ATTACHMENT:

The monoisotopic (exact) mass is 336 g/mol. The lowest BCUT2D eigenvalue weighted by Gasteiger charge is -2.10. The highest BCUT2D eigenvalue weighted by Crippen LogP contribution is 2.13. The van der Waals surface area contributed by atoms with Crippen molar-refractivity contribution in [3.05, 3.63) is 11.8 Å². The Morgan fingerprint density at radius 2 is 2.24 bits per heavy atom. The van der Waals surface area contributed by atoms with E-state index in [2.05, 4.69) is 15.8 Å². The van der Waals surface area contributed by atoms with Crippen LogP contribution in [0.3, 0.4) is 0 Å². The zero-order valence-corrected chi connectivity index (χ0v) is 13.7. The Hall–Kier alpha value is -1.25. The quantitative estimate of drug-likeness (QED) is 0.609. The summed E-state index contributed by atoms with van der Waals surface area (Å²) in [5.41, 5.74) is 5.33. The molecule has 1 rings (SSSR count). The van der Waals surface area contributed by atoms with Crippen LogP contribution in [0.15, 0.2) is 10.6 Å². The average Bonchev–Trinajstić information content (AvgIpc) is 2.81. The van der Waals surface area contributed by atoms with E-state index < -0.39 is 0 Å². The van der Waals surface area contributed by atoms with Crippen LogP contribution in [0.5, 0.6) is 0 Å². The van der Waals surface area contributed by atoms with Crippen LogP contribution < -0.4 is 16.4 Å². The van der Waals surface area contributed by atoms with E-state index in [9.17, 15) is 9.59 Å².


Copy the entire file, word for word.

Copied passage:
The monoisotopic (exact) mass is 336 g/mol. The lowest BCUT2D eigenvalue weighted by Gasteiger charge is -2.10. The highest BCUT2D eigenvalue weighted by Crippen LogP contribution is 2.13. The van der Waals surface area contributed by atoms with Crippen molar-refractivity contribution in [3.05, 3.63) is 11.8 Å². The Morgan fingerprint density at radius 2 is 2.24 bits per heavy atom. The van der Waals surface area contributed by atoms with E-state index in [2.05, 4.69) is 15.8 Å². The van der Waals surface area contributed by atoms with Crippen LogP contribution in [0.3, 0.4) is 0 Å². The zero-order valence-corrected chi connectivity index (χ0v) is 13.7. The Hall–Kier alpha value is -1.25. The quantitative estimate of drug-likeness (QED) is 0.609. The summed E-state index contributed by atoms with van der Waals surface area (Å²) in [5.41, 5.74) is 5.33. The molecule has 1 rings (SSSR count). The van der Waals surface area contributed by atoms with Crippen LogP contribution in [0.15, 0.2) is 10.6 Å². The average Bonchev–Trinajstić information content (AvgIpc) is 2.81. The van der Waals surface area contributed by atoms with E-state index < -0.39 is 0 Å². The van der Waals surface area contributed by atoms with Crippen LogP contribution in [0.5, 0.6) is 0 Å². The van der Waals surface area contributed by atoms with Crippen LogP contribution < -0.4 is 16.4 Å². The van der Waals surface area contributed by atoms with E-state index in [9.17, 15) is 9.59 Å².